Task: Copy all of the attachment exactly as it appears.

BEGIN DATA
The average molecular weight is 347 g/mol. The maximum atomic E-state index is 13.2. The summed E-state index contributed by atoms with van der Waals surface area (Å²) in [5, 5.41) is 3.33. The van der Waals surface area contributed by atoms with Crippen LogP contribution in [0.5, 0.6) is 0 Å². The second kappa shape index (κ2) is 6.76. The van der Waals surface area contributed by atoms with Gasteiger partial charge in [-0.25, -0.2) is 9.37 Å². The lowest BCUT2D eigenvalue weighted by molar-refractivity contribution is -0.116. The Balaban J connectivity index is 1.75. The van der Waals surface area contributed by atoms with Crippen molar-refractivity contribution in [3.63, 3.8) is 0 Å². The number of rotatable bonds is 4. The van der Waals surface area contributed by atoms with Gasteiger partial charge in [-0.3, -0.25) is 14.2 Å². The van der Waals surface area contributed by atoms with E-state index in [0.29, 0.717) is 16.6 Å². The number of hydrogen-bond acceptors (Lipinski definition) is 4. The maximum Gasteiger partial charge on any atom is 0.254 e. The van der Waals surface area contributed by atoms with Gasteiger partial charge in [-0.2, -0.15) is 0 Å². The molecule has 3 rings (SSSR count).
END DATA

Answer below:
The average molecular weight is 347 g/mol. The maximum atomic E-state index is 13.2. The summed E-state index contributed by atoms with van der Waals surface area (Å²) in [5, 5.41) is 3.33. The van der Waals surface area contributed by atoms with Crippen LogP contribution in [0.5, 0.6) is 0 Å². The second kappa shape index (κ2) is 6.76. The van der Waals surface area contributed by atoms with Gasteiger partial charge in [-0.25, -0.2) is 9.37 Å². The lowest BCUT2D eigenvalue weighted by molar-refractivity contribution is -0.116. The Balaban J connectivity index is 1.75. The van der Waals surface area contributed by atoms with Crippen molar-refractivity contribution in [3.63, 3.8) is 0 Å². The number of rotatable bonds is 4. The van der Waals surface area contributed by atoms with Gasteiger partial charge in [-0.3, -0.25) is 14.2 Å². The van der Waals surface area contributed by atoms with E-state index in [0.29, 0.717) is 16.6 Å². The number of hydrogen-bond acceptors (Lipinski definition) is 4. The maximum Gasteiger partial charge on any atom is 0.254 e. The van der Waals surface area contributed by atoms with Gasteiger partial charge in [-0.2, -0.15) is 0 Å². The molecule has 3 rings (SSSR count).